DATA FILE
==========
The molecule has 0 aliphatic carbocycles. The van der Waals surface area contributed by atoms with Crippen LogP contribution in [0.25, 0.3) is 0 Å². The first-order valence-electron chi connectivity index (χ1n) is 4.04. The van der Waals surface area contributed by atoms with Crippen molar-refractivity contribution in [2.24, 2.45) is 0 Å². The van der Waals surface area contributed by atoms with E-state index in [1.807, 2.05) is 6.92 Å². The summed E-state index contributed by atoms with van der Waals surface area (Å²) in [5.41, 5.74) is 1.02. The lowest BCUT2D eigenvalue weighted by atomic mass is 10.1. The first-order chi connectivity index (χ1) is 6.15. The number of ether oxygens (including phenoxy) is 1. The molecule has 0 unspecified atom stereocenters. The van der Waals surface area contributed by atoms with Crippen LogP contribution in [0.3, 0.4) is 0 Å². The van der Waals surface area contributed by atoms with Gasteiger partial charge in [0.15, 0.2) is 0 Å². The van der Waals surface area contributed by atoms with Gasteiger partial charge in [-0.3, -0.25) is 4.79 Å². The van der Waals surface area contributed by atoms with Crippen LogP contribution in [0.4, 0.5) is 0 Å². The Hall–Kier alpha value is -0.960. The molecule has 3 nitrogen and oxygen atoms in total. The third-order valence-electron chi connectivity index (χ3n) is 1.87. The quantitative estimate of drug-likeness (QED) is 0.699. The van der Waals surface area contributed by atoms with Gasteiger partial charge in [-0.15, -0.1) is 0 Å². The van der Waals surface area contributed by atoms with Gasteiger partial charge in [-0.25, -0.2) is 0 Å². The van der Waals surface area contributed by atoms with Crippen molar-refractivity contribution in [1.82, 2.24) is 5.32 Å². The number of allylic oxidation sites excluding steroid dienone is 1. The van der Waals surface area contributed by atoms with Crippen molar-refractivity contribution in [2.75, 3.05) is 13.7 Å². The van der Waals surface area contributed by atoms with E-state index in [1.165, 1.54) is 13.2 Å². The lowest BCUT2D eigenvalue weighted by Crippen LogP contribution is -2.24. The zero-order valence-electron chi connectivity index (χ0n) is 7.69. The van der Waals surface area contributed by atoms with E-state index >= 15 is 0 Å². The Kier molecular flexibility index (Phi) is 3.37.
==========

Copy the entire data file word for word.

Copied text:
The molecule has 0 aliphatic carbocycles. The van der Waals surface area contributed by atoms with Crippen LogP contribution in [0.25, 0.3) is 0 Å². The first-order valence-electron chi connectivity index (χ1n) is 4.04. The van der Waals surface area contributed by atoms with Crippen molar-refractivity contribution in [2.24, 2.45) is 0 Å². The van der Waals surface area contributed by atoms with E-state index in [1.807, 2.05) is 6.92 Å². The summed E-state index contributed by atoms with van der Waals surface area (Å²) in [5.41, 5.74) is 1.02. The lowest BCUT2D eigenvalue weighted by atomic mass is 10.1. The first-order chi connectivity index (χ1) is 6.15. The number of ether oxygens (including phenoxy) is 1. The molecule has 0 unspecified atom stereocenters. The van der Waals surface area contributed by atoms with Crippen LogP contribution in [0.3, 0.4) is 0 Å². The van der Waals surface area contributed by atoms with Gasteiger partial charge in [0.15, 0.2) is 0 Å². The van der Waals surface area contributed by atoms with Gasteiger partial charge in [-0.3, -0.25) is 4.79 Å². The van der Waals surface area contributed by atoms with Crippen LogP contribution in [0.4, 0.5) is 0 Å². The Hall–Kier alpha value is -0.960. The molecule has 3 nitrogen and oxygen atoms in total. The third-order valence-electron chi connectivity index (χ3n) is 1.87. The quantitative estimate of drug-likeness (QED) is 0.699. The van der Waals surface area contributed by atoms with Gasteiger partial charge in [-0.15, -0.1) is 0 Å². The van der Waals surface area contributed by atoms with Gasteiger partial charge in [-0.25, -0.2) is 0 Å². The van der Waals surface area contributed by atoms with Crippen molar-refractivity contribution in [1.82, 2.24) is 5.32 Å². The number of allylic oxidation sites excluding steroid dienone is 1. The van der Waals surface area contributed by atoms with Crippen molar-refractivity contribution in [2.75, 3.05) is 13.7 Å². The van der Waals surface area contributed by atoms with E-state index in [1.165, 1.54) is 13.2 Å². The lowest BCUT2D eigenvalue weighted by Crippen LogP contribution is -2.24. The zero-order valence-electron chi connectivity index (χ0n) is 7.69. The van der Waals surface area contributed by atoms with E-state index >= 15 is 0 Å². The Kier molecular flexibility index (Phi) is 3.37.